by Judith Curry
If there’s one thing U.S. farmers can count on, it’s bad weather, and perhaps as a result, many of them don’t think humanity is to blame for the long-term shifts in weather patterns known as climate change.
David Biello has an interesting article at Slate entitled Why Don’t Farmers Believe in Climate Change? Excerpts:
Take, as an example of skepticism, Iowa corn farmer Dave Miller, whose day job is as an economist for the Iowa Farm Bureau. As Miller is happy to explain, it’s not that farmers in Iowa don’t think climate change is happening; it’s that they think it’s always been happening and therefore is unlikely to have much to do with whatever us humans get up to down at ground level. Or, as the National Farm Bureau’s spokesman Mace Thornton puts it: “We’re not convinced that the climate change we’re seeing is anthropogenic in origin. We don’t think the science is there to show that in a convincing way.” The numbers back that up: When Iowa State University sociologists polled nearly 5,000 Corn Belt farmers on climate change, 66 percent believed climate change is occurring, but only 41 percent believed humans bore any part of the blame for global warming.
It’s not just the Corn Belt: Farmers across the country remain skeptical about climate change. When asked about it, they tell me about Mount Pinatubo and weird weather in the 1980s, when many of today’s most established farmers were getting their starts. But mostly I hear about cycles in the weather, like the El Niño–La Niña cycle that drives big changes in North American weather. Maybe it’s because farmers are uniquely exposed to bad weather, whether too hot or too cold. Almost any type of weather hurts some crop; the cereals want more rain, but the sweet potatoes like it hot and dry.
Year-to-year variability in the weather dwarfs any impact from a long-term shift in the climate. Consider this: A farmer in Iowa might deal with a 10-degree-Fahrenheit shift in average temperatures from year to year, so why worry about a 3- or even 4-degree shift over 100 years? As the old saying goes: If you don’t like the weather, wait five minutes and it will change.
The long-term prediction for the Corn Belt in Iowa says that the weather will get hotter and drier—much like western Kansas is currently. Yet, over the decades of Miller’s farming career, conditions have been increasingly wet. “If I had done what climate alarmists had said to do, I would have done exactly the wrong thing for 20 of the last 25 years,” Miller says.
Miller doesn’t speak for all farmers, of course, and there are few less monolithic constituencies. But big farmers certainly aren’t skeptical about all science, particularly the kind of science that makes them money by improving yields. “Last year’s drought was in many places as deep as it was in 1933, and yet we didn’t see too many stories of blowing dirt storms,” like in the “dirty ’30s,” notes former North Dakota farmer Roger Johnson, now head of the National Farmers Union.* Breeding and genetic modification have brought crops resistant to drought and flood, as well as insect pests. Also important are better tilling practices, such as leaving a cover crop or stubble to hold down the soil, which helped the dirt stay in place. Even in the depths of the 2012 droughts, the United States delivered an abundant harvest.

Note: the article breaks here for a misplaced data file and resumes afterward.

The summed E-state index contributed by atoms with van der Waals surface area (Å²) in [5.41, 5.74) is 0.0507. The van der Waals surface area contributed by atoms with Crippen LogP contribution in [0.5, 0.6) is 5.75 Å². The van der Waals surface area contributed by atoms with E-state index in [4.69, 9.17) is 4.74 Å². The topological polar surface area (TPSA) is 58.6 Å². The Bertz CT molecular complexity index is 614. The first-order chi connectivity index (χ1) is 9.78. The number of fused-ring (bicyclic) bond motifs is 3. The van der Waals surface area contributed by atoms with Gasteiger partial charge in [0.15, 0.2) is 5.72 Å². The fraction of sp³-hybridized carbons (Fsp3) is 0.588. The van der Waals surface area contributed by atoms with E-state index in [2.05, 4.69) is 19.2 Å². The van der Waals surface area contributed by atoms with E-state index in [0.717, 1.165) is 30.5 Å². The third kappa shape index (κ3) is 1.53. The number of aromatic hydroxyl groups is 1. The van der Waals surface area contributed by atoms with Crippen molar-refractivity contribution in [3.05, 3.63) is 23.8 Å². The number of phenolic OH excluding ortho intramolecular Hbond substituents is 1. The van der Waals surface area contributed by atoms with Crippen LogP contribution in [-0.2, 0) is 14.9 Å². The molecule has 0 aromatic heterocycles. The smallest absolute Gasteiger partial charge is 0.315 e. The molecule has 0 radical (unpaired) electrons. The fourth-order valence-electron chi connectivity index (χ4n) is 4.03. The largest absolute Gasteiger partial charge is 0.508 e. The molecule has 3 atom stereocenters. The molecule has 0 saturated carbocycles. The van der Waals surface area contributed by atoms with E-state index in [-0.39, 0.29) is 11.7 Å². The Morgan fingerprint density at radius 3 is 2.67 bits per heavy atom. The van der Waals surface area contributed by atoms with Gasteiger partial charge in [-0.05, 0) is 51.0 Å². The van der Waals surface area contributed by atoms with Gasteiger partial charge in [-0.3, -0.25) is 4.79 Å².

But even if American farmers don’t believe in climate change, there are reasons for them to behave as if they do. The Agriculture Department has begun incorporating climate change into its projections and outreach, such as encouraging no-till practices where applicable. Oregon wheat farmer McCullough is following their advice to reduce tillage, which helps keep the soil from blowing away. “It’s cheaper to farm that way, and you still get the same type of crop, if not a bit better.” Weather is always changeable and unpredictable in the long term, which means a farmer must take good care of the soil so that the soil can take good care of the farmer when the weather turns challenging.
In other words, many American farmers—even those who would question whether climate change is man-made—are already doing exactly what efforts to combat climate change would require: precision agriculture to cut back on fossil fuel use, low or no-till farming, cover crops, biodigesters for animal waste, and the like. The key to reaching farmers is bringing them practices that improve their farms. “If you can help me deal with weather variability,” Miller says, “I can probably adapt to climate variability.”
JC comments: Several things struck me about this essay:
There seems to be analogies between farmers and weather forecasters, who are similarly skeptical of AGW. The livelihood of both groups depends on their understanding weather and climate variability. What could conceivably be their source of ‘motivated reasoning’ for denying AGW?
And why the skepticism among U.S. farmers but not elsewhere in the world? Does anyone have data or anecdotes on this topic? The answer may be the advanced technologies and practices used by U.S. farmers, and the lower overall levels of agricultural vulnerability.
Mitigation of CO2 can happen if it makes economic sense to do so, such as reduced tillage; in this case, CO2 mitigation is rather an irrelevance in motivating the response.
And the farmers seem to understand a central tenet of adaptation: “If you can help me deal with weather variability, I can probably adapt to climate variability.”